BVU Grad at Center of Tusk Restoration
Nathan Arndt, the assistant director and chief curator at the Rod Library, helped write a grant to fund restoration on a large mastodon tusk. Funds for the project came from the The Roy J. Carver Charitable Trust.
Nathan Arndt ’07 is at the center of a popular exhibit that opened this spring at the Rod Library, part of the University of Northern Iowa Museum.
“The reaction has been huge,” says Arndt, who majored in history at BVU.
The reaction matches the item at the center of the exhibit, a mastodon tusk that measures just shy of 12 feet and is believed to be around 125,000 years old. Arndt, the museum’s assistant director and chief curator, helped write a grant to fund restoration work on the tusk. The Roy J. Carver Charitable Trust, the very entity that in recent years gave more than $174,000 to purchase five pieces of laboratory instrumentation equipment for the BVU School of Science, donated more than $300,000 to fund the effort Arndt helped head.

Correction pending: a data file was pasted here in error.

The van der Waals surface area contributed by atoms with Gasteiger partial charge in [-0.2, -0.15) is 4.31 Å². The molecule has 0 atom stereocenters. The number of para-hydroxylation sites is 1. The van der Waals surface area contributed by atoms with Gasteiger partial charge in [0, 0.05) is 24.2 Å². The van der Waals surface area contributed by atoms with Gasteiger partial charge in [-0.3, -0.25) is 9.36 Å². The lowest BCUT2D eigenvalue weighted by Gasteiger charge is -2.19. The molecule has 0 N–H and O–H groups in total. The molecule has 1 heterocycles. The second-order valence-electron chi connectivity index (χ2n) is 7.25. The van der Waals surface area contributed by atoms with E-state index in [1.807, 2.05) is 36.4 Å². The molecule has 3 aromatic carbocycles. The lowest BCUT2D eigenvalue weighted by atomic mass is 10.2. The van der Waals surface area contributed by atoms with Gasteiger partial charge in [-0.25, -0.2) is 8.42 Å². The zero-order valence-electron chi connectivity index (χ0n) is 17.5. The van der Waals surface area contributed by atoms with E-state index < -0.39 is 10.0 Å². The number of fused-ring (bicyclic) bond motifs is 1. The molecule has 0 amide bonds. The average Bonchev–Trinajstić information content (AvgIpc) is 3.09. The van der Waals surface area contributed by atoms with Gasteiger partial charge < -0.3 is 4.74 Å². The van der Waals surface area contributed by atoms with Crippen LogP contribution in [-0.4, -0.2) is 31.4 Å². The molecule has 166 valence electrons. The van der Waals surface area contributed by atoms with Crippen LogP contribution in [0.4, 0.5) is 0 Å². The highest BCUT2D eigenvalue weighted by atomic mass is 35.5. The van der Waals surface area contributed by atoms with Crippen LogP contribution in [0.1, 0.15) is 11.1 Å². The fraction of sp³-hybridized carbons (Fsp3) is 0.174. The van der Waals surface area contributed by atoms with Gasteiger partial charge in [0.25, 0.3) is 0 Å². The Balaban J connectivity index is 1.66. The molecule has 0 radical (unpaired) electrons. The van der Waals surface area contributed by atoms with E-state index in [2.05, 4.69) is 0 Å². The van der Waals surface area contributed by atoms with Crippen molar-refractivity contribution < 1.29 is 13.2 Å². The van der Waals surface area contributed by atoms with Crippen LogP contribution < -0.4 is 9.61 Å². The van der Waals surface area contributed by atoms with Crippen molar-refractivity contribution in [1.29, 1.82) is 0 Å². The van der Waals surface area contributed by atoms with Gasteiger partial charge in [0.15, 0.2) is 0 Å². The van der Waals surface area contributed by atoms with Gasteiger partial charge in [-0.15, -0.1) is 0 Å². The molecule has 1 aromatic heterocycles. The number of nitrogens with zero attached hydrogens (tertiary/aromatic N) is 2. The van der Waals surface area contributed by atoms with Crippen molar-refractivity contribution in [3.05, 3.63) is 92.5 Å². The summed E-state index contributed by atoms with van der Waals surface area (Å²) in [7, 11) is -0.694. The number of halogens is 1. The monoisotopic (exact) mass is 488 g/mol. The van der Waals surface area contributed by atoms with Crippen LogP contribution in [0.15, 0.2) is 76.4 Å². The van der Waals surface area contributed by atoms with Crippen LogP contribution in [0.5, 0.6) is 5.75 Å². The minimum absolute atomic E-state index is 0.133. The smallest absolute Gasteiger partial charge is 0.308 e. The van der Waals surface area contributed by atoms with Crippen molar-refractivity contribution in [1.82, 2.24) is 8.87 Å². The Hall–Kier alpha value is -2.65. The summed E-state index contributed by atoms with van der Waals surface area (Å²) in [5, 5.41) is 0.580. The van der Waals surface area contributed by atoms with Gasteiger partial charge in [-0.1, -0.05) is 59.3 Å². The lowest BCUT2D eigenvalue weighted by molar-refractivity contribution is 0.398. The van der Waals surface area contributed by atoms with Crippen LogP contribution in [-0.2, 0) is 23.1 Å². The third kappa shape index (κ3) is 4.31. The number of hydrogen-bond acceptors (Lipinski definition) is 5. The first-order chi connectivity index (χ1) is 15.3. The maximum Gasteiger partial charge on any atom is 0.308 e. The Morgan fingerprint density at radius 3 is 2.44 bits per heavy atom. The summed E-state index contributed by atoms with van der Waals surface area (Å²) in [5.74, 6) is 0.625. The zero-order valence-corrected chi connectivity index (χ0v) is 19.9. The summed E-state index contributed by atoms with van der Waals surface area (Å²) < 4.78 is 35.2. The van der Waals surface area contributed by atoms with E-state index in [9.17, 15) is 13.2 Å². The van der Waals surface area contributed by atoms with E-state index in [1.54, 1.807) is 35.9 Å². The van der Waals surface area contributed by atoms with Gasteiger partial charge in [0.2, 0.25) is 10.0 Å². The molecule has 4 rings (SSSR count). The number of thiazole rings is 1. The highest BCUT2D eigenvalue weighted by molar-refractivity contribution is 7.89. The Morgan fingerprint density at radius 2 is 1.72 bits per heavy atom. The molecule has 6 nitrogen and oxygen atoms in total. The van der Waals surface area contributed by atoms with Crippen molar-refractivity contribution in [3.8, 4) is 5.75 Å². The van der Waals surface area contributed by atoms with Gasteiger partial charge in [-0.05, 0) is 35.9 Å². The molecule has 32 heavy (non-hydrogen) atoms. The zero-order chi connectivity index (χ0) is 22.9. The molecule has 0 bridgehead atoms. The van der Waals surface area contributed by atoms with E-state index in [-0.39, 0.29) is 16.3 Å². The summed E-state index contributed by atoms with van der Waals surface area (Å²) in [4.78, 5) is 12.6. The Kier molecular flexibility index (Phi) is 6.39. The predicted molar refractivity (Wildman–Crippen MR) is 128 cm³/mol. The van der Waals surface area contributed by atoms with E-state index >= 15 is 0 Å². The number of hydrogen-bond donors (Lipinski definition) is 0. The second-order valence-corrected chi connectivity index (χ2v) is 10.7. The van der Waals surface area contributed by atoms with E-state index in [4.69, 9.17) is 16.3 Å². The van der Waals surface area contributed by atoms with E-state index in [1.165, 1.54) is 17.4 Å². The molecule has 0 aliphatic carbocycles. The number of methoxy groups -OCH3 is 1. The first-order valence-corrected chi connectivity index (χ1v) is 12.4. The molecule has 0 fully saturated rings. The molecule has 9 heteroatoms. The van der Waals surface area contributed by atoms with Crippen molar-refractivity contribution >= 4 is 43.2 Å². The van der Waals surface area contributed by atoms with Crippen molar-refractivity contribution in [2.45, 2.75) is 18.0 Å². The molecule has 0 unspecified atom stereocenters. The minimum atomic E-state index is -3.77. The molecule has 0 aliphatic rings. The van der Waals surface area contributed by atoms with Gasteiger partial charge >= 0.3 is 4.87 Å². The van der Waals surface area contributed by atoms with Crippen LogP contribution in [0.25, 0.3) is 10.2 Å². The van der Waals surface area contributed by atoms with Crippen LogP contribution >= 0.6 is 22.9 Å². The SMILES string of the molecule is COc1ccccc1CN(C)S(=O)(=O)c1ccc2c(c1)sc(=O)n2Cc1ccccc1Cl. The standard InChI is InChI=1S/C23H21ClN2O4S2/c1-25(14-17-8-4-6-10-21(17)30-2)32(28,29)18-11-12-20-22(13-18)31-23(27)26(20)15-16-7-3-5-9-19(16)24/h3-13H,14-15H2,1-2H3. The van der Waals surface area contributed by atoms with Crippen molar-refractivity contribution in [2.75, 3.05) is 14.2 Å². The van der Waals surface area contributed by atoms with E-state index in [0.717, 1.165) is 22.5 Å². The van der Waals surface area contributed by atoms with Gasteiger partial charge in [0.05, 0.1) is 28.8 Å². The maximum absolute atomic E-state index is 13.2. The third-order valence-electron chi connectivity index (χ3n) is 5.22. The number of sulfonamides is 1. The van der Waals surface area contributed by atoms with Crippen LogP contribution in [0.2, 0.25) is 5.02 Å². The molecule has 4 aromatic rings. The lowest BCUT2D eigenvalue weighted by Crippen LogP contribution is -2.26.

“In the end the tusk was stabilized, and we’ve done a professional exhibit that will help sustain it into the foreseeable future.”
“The Carver Charitable Trust organization loved the idea because we weren’t just going to work to restore the tusk, we were going to include students in the process,” Arndt says. “There was a key educational component.”
Museum staff partnered with chemists, anthropologists, history professors and students in using scientific methods and technology to remove nine layers from the surface of the tusk, which was found in a gravel pit at Hampton in 1933. The tusk, which has been part of the museum’s collection since the 1930s, sat unattended in a building for years and sustained some water damage.
“In the end the tusk was stabilized, and we’ve done a professional exhibit that will help sustain it into the foreseeable future,” says Arndt.